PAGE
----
She railed against gerrymandering in an epic tweetstorm. We should all listen.
"Anyone got a minute to talk about gerrymandering?" Laura Moser, a candidate running for the 7th Congressional District seat in Texas, asked her Twitter followers on Dec. 3, 2017.
Candidate Laura Moser. Photo courtesy of Laura Moser for Congress.
Gerrymandering may sound like a silly term coined in an episode of "Seinfeld," but as Moser explained, it's anything but.
In a fiery tweet thread following her initial question, Moser spelled out why gerrymandering is, to be frank, the absolute worst.
Moser's district in Houston — like many across the U.S. — has been heavily gerrymandered. That's why its voting boundaries look like this:
1. Anyone got a minute to talk about gerrymandering? It may not sound exciting, but it's a big reason why Texas is… https://t.co/jiEhTD12xe— Laura Moser (@Laura Moser) 1512312377
To be sure, as Moser pointed out, there are even more bizarrely shaped districts across the country. Take this one in Chicago, for example.
2. From this distance, it looks like a chunk of Houston. A little oddly shaped, but there are lots of weirder ones,… https://t.co/EP3eyueUFU— Laura Moser (@Laura Moser) 1512312516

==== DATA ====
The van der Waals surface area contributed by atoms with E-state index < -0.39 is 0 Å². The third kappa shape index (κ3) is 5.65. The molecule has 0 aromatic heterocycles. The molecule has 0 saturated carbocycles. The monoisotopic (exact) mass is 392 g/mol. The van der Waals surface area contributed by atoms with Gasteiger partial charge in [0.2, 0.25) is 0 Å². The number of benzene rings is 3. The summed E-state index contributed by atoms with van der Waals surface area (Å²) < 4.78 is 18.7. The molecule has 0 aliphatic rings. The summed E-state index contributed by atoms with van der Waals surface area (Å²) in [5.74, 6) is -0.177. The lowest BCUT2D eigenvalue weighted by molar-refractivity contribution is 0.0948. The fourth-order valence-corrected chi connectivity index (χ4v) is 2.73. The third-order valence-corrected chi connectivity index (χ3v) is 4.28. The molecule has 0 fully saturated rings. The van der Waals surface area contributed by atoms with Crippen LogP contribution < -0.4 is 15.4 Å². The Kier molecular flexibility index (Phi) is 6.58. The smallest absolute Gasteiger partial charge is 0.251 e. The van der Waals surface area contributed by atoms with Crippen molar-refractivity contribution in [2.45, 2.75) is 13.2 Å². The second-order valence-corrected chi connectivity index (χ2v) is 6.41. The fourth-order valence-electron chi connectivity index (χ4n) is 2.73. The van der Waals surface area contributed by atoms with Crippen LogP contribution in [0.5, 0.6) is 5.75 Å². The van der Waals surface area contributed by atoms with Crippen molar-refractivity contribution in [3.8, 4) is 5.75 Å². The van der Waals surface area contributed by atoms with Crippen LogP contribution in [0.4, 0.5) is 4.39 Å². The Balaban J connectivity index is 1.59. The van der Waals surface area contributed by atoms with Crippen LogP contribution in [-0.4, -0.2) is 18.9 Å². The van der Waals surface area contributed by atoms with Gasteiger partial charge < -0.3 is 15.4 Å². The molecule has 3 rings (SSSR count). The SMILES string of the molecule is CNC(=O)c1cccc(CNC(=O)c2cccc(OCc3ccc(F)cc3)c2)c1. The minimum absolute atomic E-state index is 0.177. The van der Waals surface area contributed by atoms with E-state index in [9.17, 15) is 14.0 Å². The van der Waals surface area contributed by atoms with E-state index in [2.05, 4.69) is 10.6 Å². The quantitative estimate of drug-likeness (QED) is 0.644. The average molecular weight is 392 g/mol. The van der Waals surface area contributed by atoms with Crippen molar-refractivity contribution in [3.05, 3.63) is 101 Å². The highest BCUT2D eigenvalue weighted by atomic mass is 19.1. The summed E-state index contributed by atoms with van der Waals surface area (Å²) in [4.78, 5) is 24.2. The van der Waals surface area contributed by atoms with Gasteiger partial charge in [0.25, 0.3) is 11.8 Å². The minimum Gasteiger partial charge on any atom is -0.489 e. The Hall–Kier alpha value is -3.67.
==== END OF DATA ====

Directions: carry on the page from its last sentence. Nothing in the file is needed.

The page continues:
Then there's the entire state of North Carolina, which gerrymandering's turned into the weirdest blue-and-red jigsaw puzzle imaginable.
3. And check out what they've done to North Carolina: https://t.co/hSIFFvRomf— Laura Moser (@Laura Moser) 1512312589
But Moser's own 7th District in Texas is still pretty bad.
Not every odd-looking boundary is suspicious, of course. Naturally formed borders like rivers may alter district boundaries a bit, Moser explained.
4. Some of the jagged lines in the Texas 7th are easy to explain. That's Buffalo Bayou up on top. https://t.co/dzteYorxTH— Laura Moser (@Laura Moser) 1512312748
But when specific blocks within neighborhoods have been redrawn to conveniently slip into different districts? It makes you wonder, she tweeted, "Why ... is one block of Linkwood Drive excluded from the district?"
5. But let's zoom in a little more, where things start to get really bizarre. Why, for example, is one block of Lin… https://t.co/5kg4KcguSC— Laura Moser (@Laura Moser) 1512312873
"Or here, in my neighborhood of West University: why are half of Pemberton and Fenwood in a different district?" she asked.
6. Or here, in my neighborhood of West University: why are half of Pemberton and Fenwood in a different district? https://t.co/s0WGaqcnOY— Laura Moser (@Laura Moser) 1512312947
Like, honestly, Houstonians, what is happening with Jersey Village? As Moser pointed out, things there are getting "pretty baroque."
7. And things start getting pretty baroque up in Jersey Village. https://t.co/o66iI2FZoC— Laura Moser (@Laura Moser) 1512313010
Nope, a drunk guy didn't map out the 7th District in Houston (or any of these other districts).
"If it seems like whoever drew these lines must have been drunk, think again: this is part of a very calculated campaign," Moser tweeted.